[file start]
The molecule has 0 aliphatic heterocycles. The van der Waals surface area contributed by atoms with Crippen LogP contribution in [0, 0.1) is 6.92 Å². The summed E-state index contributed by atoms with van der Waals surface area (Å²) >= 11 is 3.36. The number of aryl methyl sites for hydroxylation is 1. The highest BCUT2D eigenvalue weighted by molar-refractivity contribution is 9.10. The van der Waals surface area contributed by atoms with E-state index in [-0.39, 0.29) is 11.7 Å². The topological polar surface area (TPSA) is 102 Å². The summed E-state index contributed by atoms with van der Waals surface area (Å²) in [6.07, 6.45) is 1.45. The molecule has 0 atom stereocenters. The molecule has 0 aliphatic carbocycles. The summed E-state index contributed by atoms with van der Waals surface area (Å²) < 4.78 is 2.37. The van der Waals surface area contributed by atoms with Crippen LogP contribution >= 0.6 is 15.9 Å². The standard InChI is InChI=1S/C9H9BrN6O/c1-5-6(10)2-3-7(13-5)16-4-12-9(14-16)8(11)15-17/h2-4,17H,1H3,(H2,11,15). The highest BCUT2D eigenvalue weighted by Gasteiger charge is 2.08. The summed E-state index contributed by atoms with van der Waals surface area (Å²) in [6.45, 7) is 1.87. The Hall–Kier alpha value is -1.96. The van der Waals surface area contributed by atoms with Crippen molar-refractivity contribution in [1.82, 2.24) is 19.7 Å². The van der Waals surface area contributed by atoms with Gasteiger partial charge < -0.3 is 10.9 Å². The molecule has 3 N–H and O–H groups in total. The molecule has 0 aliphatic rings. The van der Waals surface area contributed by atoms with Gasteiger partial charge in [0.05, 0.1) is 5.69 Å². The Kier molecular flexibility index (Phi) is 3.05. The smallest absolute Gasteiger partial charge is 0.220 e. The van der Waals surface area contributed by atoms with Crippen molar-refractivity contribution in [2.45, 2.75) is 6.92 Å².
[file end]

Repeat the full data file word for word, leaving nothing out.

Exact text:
The molecule has 0 aliphatic heterocycles. The van der Waals surface area contributed by atoms with Crippen LogP contribution in [0, 0.1) is 6.92 Å². The summed E-state index contributed by atoms with van der Waals surface area (Å²) >= 11 is 3.36. The number of aryl methyl sites for hydroxylation is 1. The highest BCUT2D eigenvalue weighted by molar-refractivity contribution is 9.10. The van der Waals surface area contributed by atoms with E-state index in [-0.39, 0.29) is 11.7 Å². The topological polar surface area (TPSA) is 102 Å². The summed E-state index contributed by atoms with van der Waals surface area (Å²) in [6.07, 6.45) is 1.45. The molecule has 0 atom stereocenters. The molecule has 0 aliphatic carbocycles. The summed E-state index contributed by atoms with van der Waals surface area (Å²) < 4.78 is 2.37. The van der Waals surface area contributed by atoms with Crippen LogP contribution >= 0.6 is 15.9 Å². The standard InChI is InChI=1S/C9H9BrN6O/c1-5-6(10)2-3-7(13-5)16-4-12-9(14-16)8(11)15-17/h2-4,17H,1H3,(H2,11,15). The highest BCUT2D eigenvalue weighted by Gasteiger charge is 2.08. The summed E-state index contributed by atoms with van der Waals surface area (Å²) in [6.45, 7) is 1.87. The Hall–Kier alpha value is -1.96. The van der Waals surface area contributed by atoms with Crippen molar-refractivity contribution in [1.82, 2.24) is 19.7 Å². The van der Waals surface area contributed by atoms with Gasteiger partial charge < -0.3 is 10.9 Å². The molecule has 3 N–H and O–H groups in total. The molecule has 0 aliphatic rings. The van der Waals surface area contributed by atoms with Gasteiger partial charge in [0.05, 0.1) is 5.69 Å². The Kier molecular flexibility index (Phi) is 3.05. The smallest absolute Gasteiger partial charge is 0.220 e. The van der Waals surface area contributed by atoms with Crippen molar-refractivity contribution in [2.45, 2.75) is 6.92 Å².